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More Running Easier Said Than Done

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    NEWSLETTERS

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    Every Cowboys loss is followed by suggestions of what the team can do better in their next game to avoid winding up on the wrong side of the final score. 

    One of this week's suggestions comes right from the team's website. Jonathan Auping argues that the team needs a stronger commitment to the running game if they are going to be a successful offense this season. Auping believes the Cowboys gave up on the run game too soon against the Bears, a decision that helped them sink to a 34-18 loss. 

    It's a sound theory because offenses tend to be most successful when they have a strong balance between running and passing. It doesn't really hold up in this particular case, though. 

    Before the Cowboys went behind by 17 points on Lance Briggs' interception return for a touchdown, the Cowboys had called runs 11 times and passes 27 times with one play's intent unclear because Tony Romo fumbled a shotgun snap.

    That seems out of whack, until you realize that the Cowboys passed on nine straight plays on their way to a touchdown just before haltime. The balance isn't 50-50 if you remove that drive from the equation, but it's about as close as you can really expect to find in the current NFL for a team with a potent passing attack.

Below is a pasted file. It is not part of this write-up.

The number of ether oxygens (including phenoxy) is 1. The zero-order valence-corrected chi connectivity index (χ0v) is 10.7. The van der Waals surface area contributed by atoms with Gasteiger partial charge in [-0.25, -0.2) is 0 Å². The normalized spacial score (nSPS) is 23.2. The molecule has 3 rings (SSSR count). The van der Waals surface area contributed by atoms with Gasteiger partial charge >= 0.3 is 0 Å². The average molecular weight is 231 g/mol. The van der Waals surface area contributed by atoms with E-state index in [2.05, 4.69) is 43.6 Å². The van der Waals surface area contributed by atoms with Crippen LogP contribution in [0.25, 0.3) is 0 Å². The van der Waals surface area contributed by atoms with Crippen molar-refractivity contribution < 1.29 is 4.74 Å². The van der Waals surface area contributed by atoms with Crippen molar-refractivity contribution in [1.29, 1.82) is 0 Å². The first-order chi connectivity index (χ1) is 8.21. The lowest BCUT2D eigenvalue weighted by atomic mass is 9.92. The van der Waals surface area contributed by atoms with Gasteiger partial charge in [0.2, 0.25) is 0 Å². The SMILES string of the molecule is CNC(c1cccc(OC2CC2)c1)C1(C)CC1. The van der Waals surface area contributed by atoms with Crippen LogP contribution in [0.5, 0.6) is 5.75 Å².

Once the Cowboys fell so far behind, they had little choice but to put the ball up in the air at every opportunity because that was the only way they were going to put up enough points to get back into the game. Perhaps it would have been different if the run game was thriving, but that brings us to the second issue with the idea of becoming more run heavy. 

    That's the offensive line, obviously. If the Cowboys were finding much success with the run, you can bet that you'd be seeing more of it on a weekly basis. DeMarco Murray isn't finding holes to run through, though, and that makes it hard to keep pounding away on the ground even if your brain keeps telling you that the team needs a more balanced approach to the game. 

    There's a perfect world where the Cowboys run the ball early, often and well. There's also a real world where the Cowboys fall way behind teams and need to go to the things most likely to bring them back in a hurry.